Epistemic Challenges for Subsurface Engineering, Part II: Creating Value with a Hypothesis-Driven Workflow

How can we reconsider our approach to subsurface engineering in order to evaluate claims of truth and drive long-term value? I propose a hypothesis-driven approach, in which field testing is placed at the center of our efforts to assess the truth and improve over time. Physics-based and data-driven approaches are used as hypothesis-generating activities that motivate and prioritize hypothesis testing through field operations. Effective field testing requires the coordination of operations to enable clean well-to-well production comparisons and the design of data collection to enable strongly supported conclusions. Field testing need not increase the cost of field operations if it is done through intentional and thoughtful planning.

Epistemic Challenges for Subsurface Engineering, Part I: The Persistence of False Beliefs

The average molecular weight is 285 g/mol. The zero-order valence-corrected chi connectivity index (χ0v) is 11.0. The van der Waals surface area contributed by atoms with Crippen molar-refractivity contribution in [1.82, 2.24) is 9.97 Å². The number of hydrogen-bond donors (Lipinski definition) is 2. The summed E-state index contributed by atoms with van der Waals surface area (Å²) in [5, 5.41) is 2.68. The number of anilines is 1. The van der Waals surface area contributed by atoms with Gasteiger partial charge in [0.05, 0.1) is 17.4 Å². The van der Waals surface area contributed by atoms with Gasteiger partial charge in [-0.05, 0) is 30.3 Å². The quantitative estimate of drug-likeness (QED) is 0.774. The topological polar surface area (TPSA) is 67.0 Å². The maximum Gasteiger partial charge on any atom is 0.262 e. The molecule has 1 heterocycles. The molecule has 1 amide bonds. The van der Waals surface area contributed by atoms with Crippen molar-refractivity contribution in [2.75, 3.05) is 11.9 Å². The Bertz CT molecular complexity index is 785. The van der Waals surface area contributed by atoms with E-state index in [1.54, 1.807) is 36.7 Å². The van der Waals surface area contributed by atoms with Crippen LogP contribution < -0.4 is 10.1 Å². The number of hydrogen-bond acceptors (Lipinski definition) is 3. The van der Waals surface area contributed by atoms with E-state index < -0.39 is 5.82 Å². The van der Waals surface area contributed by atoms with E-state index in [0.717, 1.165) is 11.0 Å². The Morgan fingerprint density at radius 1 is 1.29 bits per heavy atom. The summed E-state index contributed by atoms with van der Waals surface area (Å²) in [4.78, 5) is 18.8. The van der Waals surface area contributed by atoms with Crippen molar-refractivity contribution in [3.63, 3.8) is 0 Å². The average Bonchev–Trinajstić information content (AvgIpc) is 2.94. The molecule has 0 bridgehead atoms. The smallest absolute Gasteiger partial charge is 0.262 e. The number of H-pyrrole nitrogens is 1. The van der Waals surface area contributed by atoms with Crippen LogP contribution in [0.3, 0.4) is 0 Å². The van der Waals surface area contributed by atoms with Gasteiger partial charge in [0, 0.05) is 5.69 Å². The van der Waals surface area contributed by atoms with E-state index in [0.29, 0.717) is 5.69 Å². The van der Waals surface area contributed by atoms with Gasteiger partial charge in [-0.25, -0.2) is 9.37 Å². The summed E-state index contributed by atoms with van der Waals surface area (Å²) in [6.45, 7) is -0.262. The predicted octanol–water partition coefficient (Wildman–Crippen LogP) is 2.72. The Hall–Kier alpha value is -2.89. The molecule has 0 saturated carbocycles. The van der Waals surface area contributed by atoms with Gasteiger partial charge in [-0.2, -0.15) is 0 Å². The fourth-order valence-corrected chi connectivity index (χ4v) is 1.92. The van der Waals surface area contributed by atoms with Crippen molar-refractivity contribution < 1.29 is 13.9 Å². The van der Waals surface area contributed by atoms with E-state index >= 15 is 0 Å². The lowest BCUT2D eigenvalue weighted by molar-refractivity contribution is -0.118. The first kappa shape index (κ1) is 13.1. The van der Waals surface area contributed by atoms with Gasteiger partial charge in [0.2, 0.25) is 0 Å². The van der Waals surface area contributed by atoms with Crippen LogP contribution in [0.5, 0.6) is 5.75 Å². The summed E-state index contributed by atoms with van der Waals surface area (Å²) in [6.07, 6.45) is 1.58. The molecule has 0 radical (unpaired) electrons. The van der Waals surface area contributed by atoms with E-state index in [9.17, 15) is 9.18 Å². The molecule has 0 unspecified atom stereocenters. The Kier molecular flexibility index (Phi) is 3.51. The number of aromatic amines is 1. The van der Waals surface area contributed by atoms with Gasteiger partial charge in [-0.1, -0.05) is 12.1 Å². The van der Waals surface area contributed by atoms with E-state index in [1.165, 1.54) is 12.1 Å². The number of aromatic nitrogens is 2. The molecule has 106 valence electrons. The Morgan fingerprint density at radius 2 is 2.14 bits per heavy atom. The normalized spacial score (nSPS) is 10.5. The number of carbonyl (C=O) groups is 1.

In a recent blog post, I outlined how companies use field tests, modeling, statistical analysis, and laboratory studies to improve over time. Information is synthesized as part of an iterative process of continuous improvement. In this post, I discuss what happens when the process of continuous improvement runs into trouble. In uncertain environments (like subsurface shale), there is a tendency toward overconfidence. We need to act, and in doing so convince ourselves that we are making the right decision. Sometimes we hire experts who ‘confidently confirm’ our beliefs. This is symptomatic of a phenomenon called confirmation bias, where we tend to ignore new data and outcomes that contradict our initial beliefs. After committing to strong claims, we may have difficulty changing course when it becomes apparent that they are not consistent with observations. This can cause false beliefs to persist for years, long after they have been falsified by field data.